The engineering sector has a pretty significant skills gap, which means that for those who are willing to put the time and effort into furthering their skill-set there are a number of opportunities available that’ll help to progress your career.

Employers will also be looking for your soft skills, such as communication and teamwork. These are particularly important for large projects that go on within manufacturing and engineering that could involve liasing with a number of other teams.

Other skills you’ll definitely need include:

- Ability to Work Under Pressure
- Analytical skills
- Attention to detail
- Commercial Awareness
- Communication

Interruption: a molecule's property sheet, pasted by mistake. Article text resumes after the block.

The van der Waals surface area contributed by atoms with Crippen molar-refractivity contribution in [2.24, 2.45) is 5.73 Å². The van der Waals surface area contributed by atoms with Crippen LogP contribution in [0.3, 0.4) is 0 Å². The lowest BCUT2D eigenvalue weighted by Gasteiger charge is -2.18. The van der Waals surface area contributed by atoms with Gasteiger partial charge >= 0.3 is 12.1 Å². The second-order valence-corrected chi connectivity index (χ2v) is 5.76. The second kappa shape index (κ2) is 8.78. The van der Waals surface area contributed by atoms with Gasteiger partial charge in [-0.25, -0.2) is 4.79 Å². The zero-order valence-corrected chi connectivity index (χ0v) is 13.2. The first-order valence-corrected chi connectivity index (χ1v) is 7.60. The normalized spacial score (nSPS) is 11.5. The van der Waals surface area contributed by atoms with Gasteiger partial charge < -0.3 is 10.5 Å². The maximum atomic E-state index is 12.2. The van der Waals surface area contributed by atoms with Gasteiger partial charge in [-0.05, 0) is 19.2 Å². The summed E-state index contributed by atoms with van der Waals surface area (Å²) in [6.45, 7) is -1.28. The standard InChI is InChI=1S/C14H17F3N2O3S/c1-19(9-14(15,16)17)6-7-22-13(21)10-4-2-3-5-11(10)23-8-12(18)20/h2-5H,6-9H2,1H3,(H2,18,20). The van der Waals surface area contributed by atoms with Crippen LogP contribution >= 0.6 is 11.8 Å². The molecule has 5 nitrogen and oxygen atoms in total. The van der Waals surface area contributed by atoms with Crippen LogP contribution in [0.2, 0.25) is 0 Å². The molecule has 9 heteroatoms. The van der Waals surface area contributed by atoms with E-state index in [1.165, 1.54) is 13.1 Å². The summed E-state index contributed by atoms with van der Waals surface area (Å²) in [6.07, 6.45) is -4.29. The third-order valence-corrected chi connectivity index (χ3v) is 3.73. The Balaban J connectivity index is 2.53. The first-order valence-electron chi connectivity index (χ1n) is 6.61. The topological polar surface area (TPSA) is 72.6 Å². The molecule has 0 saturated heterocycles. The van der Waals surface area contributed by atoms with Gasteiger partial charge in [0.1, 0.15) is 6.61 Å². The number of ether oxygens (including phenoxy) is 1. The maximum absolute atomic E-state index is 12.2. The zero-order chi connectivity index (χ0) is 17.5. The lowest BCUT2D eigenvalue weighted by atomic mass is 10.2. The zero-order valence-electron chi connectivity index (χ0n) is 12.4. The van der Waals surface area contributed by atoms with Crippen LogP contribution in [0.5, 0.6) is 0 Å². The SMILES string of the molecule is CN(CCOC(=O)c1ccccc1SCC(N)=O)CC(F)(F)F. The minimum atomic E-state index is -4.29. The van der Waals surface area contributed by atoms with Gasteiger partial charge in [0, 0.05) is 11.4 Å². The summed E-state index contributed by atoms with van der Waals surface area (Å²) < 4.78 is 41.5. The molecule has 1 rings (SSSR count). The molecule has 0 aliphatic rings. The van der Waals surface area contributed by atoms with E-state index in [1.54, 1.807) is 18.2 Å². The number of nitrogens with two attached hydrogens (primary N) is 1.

- Creativity
- Leadership
- Teamwork
- Technical skills

Progression opportunities

You should be in a position to apply for assistant level roles within the engineering and manufacturing sector after you complete your apprenticeship if this is the route you decide to go down. After this, you could consider going on to university afterward in order to increase your professional standing.

The early part of your career will be focussed on getting all of the technical and business knowledge that you need to contribute to the projects that your company takes part in. Once you’ve got the basics, you will find that you are able to gradually take on more responsibility and move into senior roles.